TomorrowMakers

Despite having almost no financial backing, here's how Ravi Suhag went from being a farmer's son to a popular name in the country's technology sector.

Ravi Suhag

How does a farmer’s son go from studying in a small village to being a tech consultant at one of the world’s most distinguished educational institutes? It hasn’t always been easy, but Ravi Suhag’s journey has taken him from Haryana’s Jhajjar District to consulting at Harvard University’s Evidence for Policy Design (EPoD). Despite hism humble beginnings, Ravi has achieved more than most people his age; he is an award-winning designer, developer, data journalist and entrepreneur.

Ravi, who grew up dismantling and assembling technologies, did part of his schooling at a Hindi medium school in his village, but after developing an interest in electronics, moved to an English medium one to increase his chances of getting into an Indian Institute of Technology. Today, he has become quite a popular name in India’s technology sector.

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Tryst with Hackathons

 

Over the last few years, Ravi has participated in 16 hackathons, of which he has won 14. Explaining these events, he said that hackathons are two-day competitions, where people come together, form teams or play individually, to test their programming skills. “There are many types of hackathons – open hackathons, organiser-led hackathons, etc. Participants try to code in a limited time, usually 40 hours, and present it to judges,” Ravi says.

The concept of hackathons first intrigued Ravi in 2012, during his first year of electronics engineering. He won his first hackathon on grounds of creativity and the amount of work he completed. Gradually, winning hackathons became a habit.

By 2014, Ravi was working as a tech consultant in Harvard University, designing and developing data tools for data driven policy making for governments.

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His love for technology

Ravi developed a love for electronics and technology in the seventh standard, after father brought home a tape recorder cum FM radio. After taking it apart and re-assembling it, he turned his attention to batteries, speakers, tube lights, etc. He revealed that his interest in deisgn and programming grew after getting his own computer. “My curriculum studies in graduation were around electronic devices. Computer and design were things that I learnt on my own.”

Memorable achievements

Apart from winning 14 hackathon competitions, Ravi has several other prestigious awards. Some of his more memorable achievements include winning the Festival of Innovation prize, which was presented to him by the President of India. Another notable title he earned - Health hack winner - was given to him by the Prime Minister of Netherlands.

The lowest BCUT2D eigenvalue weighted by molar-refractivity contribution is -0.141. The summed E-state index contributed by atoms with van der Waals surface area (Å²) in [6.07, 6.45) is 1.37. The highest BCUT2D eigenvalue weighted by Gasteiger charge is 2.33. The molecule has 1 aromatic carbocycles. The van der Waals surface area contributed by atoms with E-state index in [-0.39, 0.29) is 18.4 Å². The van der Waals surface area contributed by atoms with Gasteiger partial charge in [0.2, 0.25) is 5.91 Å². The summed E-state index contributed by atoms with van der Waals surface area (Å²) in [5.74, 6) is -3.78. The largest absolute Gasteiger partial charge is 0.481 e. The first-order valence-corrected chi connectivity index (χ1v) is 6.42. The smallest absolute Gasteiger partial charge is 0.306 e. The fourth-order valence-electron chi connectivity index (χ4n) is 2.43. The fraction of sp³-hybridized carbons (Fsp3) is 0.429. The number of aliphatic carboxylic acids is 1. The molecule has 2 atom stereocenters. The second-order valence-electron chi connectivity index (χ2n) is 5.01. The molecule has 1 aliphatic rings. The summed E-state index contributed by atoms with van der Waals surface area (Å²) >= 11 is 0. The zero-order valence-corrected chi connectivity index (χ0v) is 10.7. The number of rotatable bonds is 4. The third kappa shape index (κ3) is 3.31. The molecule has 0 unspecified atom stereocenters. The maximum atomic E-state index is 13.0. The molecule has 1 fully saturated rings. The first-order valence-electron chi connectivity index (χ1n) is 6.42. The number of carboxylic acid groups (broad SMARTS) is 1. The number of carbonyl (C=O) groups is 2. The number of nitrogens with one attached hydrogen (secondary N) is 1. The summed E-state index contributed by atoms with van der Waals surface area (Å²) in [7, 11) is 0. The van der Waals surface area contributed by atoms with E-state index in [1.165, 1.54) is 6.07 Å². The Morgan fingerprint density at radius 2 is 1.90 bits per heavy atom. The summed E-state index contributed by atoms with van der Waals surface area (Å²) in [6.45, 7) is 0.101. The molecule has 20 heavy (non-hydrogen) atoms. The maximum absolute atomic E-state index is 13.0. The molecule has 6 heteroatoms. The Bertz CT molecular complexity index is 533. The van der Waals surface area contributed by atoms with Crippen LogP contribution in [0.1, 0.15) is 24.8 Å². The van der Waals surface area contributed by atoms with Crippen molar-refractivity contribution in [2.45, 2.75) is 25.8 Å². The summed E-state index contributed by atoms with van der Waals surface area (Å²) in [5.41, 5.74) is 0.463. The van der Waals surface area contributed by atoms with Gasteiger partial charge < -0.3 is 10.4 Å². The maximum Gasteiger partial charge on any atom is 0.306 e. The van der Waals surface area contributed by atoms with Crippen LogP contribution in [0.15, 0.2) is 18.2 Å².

His take on India’s education sector

According to Ravi, currently, the education sector in India is obsolete. It was designed keeping in mind a requirement that existed 50 or 60 years ago. The current system does not meet the requirement of the people living in the 21st century. He says, “We need to encourage children to innovate and create rather than teach them to cram things in their heads. Certain skills must be imbibed at the very start, which our current education system is missing.”

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Overcoming financial challenges seem beautiful

Ravi started his own company when he was completing graduation. But to help meet his financial needs while pursuing entrepreneurship, he worked as a tutor, marketer, sales-person for health insurance, designer, developer and data journalist. At the time, his long-term aim was achieving financial independence, and that pushed him to achieve more.

“The journey became a little challenging when I started managing things on my own,” Ravi says. However, he believes that he has yet to meet his biggest challenge. When asked what his biggest challenge has been so far, he says, “I don’t think I have faced that yet. Whatever hurdles I have encountered, I never thought I would not be able to overcome them.”

On hobbies and aspirations

As a huge sports fan, Ravi spends his free time playing any sport he can – basketball, boxing, cricket and others. He approaches his aspirations with the same view as his hobbies; his focus is on learning as many things as possible. Ravi says, “My interests are constantly changing. In the last two years I aggressively participated in hackathons. Now, my complete focus is on travelling. Currently, I am working as a trek leader with a company. Mountaineering, hiking and trailing are some of the things I love to do.”

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Dreams of an Open campus

“One of my goals in life is to build an open campus; people who want to learn different skills can come and spend around 6 to 10 months in that space and learn anything they want,” Ravi says. This open space will aim to provide training for technology, design, art, etc., and will be for people who do not want to restrict themselves to one field.

Ravi Suhag’s journey is proof that it does not matter where you come from; because with determination and hard work, you can achieve anything you set your mind to.

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